Social Security retirees are going to be getting a raise in 2023. The amount they'll receive is going to be announced around October. But in recent months, estimates for how much older Americans will get have kept climbing. 

Here's why. 

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This is why estimates keep rising for your Social Security raise

Initially, experts such as the Senior Citizens League projected that retirees were on pace for an 8.6% cost of living adjustment next year. This seemed pretty generous, considering that seniors got a 5.9% benefits increase in 2022, and that was the largest raise in four decades.

Then, things changed. Newer estimates suggested the raise would be as big as 10.5%. And now the most recent estimates suggest 11.4%. That's a huge difference. With the typical retiree receiving about $1,669 per month on average, an 8.6% benefits increase would mean the average senior gets $140 more per month. But an 11.4% benefits increase would mean they get around $190 more per month.

The big question is why estimates keep rising. And the answer is simple: Inflation is surging. The COLA that seniors get isn't random; it's based on third-quarter data showing how the Consumer Price Index for Urban Wage Earners and Clerical Workers (CPI-W) has changed year over year. That means the raise will be assessed by looking at CPI-W numbers for July, August, and September.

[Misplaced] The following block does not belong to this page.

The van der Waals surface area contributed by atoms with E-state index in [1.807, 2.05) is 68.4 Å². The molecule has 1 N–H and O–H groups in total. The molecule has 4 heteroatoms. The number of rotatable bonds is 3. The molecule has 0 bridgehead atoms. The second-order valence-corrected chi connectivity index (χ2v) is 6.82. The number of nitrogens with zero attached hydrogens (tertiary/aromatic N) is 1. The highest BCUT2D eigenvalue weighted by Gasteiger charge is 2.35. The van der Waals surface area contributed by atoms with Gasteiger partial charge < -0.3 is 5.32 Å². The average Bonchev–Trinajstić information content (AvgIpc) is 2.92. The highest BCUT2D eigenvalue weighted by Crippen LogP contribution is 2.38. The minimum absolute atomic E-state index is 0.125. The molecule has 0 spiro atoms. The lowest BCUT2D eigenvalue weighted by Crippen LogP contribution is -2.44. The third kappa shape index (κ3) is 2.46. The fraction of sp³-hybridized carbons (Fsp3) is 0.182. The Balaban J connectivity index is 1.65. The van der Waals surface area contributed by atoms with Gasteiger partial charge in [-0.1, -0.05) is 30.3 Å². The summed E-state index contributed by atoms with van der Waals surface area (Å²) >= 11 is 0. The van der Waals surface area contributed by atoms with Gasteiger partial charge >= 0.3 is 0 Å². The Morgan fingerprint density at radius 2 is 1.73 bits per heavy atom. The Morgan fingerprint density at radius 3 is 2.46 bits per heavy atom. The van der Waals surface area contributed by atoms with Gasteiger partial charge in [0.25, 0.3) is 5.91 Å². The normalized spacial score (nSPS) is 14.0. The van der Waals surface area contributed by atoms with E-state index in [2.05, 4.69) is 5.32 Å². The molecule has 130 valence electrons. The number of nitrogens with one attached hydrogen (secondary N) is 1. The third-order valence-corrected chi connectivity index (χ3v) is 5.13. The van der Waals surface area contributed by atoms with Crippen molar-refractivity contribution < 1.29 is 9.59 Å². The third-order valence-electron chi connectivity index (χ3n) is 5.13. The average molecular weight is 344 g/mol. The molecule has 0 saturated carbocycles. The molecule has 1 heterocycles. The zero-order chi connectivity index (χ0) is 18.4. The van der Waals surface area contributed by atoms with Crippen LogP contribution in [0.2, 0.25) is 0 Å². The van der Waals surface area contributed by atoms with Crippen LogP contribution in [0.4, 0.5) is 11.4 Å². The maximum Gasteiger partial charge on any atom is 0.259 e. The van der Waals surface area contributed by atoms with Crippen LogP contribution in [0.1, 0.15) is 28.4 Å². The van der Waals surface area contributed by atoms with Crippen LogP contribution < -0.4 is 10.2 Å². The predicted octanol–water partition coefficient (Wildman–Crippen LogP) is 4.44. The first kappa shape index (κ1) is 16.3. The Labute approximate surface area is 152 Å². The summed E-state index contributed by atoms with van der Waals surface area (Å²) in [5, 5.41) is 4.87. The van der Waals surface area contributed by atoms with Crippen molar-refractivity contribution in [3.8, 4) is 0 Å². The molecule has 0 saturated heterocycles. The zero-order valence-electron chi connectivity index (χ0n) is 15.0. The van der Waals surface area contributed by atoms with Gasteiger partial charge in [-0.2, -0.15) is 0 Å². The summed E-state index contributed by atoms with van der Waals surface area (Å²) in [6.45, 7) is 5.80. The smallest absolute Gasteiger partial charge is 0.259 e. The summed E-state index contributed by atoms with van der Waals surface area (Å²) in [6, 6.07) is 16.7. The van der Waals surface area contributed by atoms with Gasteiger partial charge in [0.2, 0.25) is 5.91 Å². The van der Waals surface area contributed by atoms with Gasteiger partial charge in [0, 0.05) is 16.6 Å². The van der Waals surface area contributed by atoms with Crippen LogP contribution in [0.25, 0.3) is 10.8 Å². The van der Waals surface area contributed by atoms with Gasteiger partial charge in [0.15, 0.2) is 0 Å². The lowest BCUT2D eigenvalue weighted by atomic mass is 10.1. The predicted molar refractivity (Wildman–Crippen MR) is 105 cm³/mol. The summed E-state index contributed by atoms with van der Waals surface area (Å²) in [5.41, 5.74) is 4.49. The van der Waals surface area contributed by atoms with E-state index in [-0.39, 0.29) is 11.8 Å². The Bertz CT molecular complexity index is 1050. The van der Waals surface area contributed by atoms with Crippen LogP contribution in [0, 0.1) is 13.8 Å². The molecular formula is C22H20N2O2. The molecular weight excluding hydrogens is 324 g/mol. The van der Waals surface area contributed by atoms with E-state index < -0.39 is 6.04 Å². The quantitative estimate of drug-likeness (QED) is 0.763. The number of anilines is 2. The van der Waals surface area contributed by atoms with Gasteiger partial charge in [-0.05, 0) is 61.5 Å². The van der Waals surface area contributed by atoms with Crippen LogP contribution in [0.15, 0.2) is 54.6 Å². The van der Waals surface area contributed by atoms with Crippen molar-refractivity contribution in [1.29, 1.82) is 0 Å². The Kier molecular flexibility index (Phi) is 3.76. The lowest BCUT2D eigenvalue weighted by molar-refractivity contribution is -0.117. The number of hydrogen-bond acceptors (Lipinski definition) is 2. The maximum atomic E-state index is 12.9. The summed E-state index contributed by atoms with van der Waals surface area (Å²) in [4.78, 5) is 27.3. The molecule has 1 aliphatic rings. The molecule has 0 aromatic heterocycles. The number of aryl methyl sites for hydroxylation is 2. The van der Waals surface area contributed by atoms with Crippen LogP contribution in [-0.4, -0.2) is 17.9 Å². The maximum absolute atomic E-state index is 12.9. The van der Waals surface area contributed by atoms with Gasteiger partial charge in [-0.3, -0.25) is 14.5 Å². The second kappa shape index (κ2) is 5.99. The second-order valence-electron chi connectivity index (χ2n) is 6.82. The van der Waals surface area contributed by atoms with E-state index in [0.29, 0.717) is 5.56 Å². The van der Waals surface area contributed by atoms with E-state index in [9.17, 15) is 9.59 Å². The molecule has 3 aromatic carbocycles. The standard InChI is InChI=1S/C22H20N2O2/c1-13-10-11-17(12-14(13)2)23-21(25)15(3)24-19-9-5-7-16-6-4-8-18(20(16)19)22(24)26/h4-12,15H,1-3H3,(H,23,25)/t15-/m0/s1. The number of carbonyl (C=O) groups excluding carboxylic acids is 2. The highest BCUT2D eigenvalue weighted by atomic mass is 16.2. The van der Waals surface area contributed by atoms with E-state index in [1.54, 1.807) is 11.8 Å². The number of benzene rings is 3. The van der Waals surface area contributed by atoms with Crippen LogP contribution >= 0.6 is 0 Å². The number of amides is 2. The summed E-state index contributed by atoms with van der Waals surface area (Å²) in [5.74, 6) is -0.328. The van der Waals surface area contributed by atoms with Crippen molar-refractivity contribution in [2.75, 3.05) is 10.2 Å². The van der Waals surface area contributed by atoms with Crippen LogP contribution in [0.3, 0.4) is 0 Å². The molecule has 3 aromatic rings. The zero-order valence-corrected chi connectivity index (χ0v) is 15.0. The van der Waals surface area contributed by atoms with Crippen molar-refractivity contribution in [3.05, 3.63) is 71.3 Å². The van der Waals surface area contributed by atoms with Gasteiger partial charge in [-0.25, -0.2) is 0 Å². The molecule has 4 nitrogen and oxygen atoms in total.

Initially, projections for this data suggested that the CPI-W comparison for 2022 versus 2021 would show prices were up 8.6% year over year. But when costs kept climbing, experts had to revise upward to account for the new reality. If the trend continues and the CPI-W data shows that inflation really is at 11.4% on average during the three relevant months that count for the COLA calculation, that's how much extra money seniors will get next year.

On the other hand, if cost increases slow and prices begin to fall for things like gas, food, and housing, then the price index might not show such a dramatic change, and seniors won't end up getting those huge benefits increase after all.

Why retirees should hope for a smaller raise

So, does this mean that seniors should hope the CPI-W data for Q3 shows inflation of 11.4% or higher? Not necessarily.

If prices have gone up that much, seniors would get a big Social Security benefits increase. But of course everything they buy would be much more expensive. Their checks would only look bigger on paper. They wouldn't actually have any more buying power. 

Sadly, seniors would end up losing quite a bit of ground if they got a big raise, because most retirees also need to rely on savings. Chances are good that their investment account and savings account balances are not up 11.4% year over year. This means the buying power their invested funds provide will be reduced because their money isn't growing as fast as inflation, so some belt-tightening would be necessary. 

Retirees will find out their fate in October after the CPI-W data is released. The raise will then be set in stone even if inflation keeps going up after Q3. Seniors should hope now that estimates for their COLA don't go any higher because if trends continue, they're likely to find themselves forced to stretch their checks and savings next year to maintain the same living standard.